Newspaper article The Morning Bulletin (Rockhampton, Australia)

HOW STEVE IRWIN STILL INSPIRES PASSION TO SAVE WILDLIFE Mate Conserves Irwin Legacy

Newspaper article The Morning Bulletin (Rockhampton, Australia)

HOW STEVE IRWIN STILL INSPIRES PASSION TO SAVE WILDLIFE Mate Conserves Irwin Legacy

Article excerpt

Byline: Julie Gatehouse

BOB Irwin is not a man who sits still.

He's 71 and recovering from a heart attack, but smoko is the only time that his wife Judy sees him rest between dawn and dusk on their 250-hectare private wildlife sanctuary in the South Burnett.

Even his favourite steak-and-chips meal can't put any meat on the bones of his wiry frame, usually clad in khaki shirt (buttons undone) and workman's boots.

"That's exactly how he's always been," says long-time mate Tony Frisby, "and that's where his son got it from".

Tony, 45, befriended a surfer known as Stevo on the Sunshine Coast in the 1970s.

"Stevo was constantly on the go, and it usually involved animals," says the former bricklayer and boxer who's now managing parks at Yeppoon.

"Going on a camping trip meant charging through the scrub looking for rare reptiles. Hanging out at his parents' park meant coaxing crocs into ponds. I wasn't too keen on the sea snakes and sharks when we were diving and surfing, though. Then there was fishing, footy, socialising Co and actual work, of course."

Tony became one of the early curators at the fledgling reptile and fauna park started by Bob and his late wife Lyn Irwin at Beerwah

He remembers ruminating with Steve about future success.

"I told him the place would be bigger than the Big Pineapple," Tony recalls in his recent book, My Mate Steve Irwin: Life Before the Crocodile Hunter.

The comment drew laughs at book signings because that humble "place" is now the hugely popular Australia Zoo, owned by Steve's wife Terri Irwin and his two children, Bindi and Robert. It has certainly eclipsed the Big Pineapple as a tourist attraction.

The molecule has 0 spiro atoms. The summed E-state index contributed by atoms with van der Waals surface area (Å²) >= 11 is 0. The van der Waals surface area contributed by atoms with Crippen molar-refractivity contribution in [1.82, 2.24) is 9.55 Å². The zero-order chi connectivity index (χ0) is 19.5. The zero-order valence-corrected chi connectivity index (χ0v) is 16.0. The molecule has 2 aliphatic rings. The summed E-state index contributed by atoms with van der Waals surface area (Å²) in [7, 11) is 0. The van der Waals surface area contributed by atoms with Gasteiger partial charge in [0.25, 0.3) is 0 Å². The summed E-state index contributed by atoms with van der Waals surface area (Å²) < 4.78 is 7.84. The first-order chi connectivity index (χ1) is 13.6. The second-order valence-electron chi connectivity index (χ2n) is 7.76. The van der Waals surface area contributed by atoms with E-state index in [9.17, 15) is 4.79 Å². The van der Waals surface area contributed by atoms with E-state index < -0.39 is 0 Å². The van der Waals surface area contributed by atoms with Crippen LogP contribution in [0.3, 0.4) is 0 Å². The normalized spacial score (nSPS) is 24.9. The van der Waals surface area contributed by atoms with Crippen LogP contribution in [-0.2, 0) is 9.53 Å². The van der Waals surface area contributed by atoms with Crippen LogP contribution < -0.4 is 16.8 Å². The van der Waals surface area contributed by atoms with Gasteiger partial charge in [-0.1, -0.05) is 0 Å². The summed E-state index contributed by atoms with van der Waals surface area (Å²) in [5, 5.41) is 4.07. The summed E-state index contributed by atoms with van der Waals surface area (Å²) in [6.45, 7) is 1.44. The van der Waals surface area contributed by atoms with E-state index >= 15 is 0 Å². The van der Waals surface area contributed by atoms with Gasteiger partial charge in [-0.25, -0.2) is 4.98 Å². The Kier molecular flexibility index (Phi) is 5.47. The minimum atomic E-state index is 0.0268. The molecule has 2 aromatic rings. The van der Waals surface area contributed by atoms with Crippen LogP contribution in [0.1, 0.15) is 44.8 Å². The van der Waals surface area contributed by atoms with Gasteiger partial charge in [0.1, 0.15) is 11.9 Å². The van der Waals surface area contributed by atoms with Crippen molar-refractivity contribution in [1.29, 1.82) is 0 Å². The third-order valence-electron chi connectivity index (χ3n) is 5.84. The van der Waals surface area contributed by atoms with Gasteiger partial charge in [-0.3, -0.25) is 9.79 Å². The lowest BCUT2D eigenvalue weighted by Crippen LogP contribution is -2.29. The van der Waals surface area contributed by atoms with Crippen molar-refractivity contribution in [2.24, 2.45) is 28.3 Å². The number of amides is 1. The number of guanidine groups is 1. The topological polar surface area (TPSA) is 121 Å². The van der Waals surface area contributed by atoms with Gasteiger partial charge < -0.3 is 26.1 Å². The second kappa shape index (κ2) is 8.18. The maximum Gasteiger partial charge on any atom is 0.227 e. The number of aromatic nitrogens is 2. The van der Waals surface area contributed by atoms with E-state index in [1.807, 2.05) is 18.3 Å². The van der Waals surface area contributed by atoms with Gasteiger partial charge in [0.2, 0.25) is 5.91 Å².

Since leaving the zoo in 2008, Bob has been busy turning his property into a fauna and flora refuge.

A typical day might involve fencing, labouring, digging a dam Co or saving Judy from two large brown snakes heading for the veranda. (He ended up grabbing one in each hand to relocate them.)

On a community level, Bob's conservation campaigning is relentless but not often in the public eye.

He travels the state to research issues or advocate on behalf of those who can't Co animals that are vulnerable, endangered or plain misunderstood.

He has recently been in North Queensland for cassowaries and dugong, Hervey Bay for dingoes and whales, and will be on the Gold Coast next week for wombats. Bob slams the greed of the kangaroo industry and the cruelty of international whaling and is fighting for conservation to be a key priority in the future development of regional Queensland.

"My son's love for animals and this beautiful country inspired the people around him long before he was on TV," says Bob.

"To be a beautiful country again, to stop losing species, we need more people showing their passion for wildlife. …

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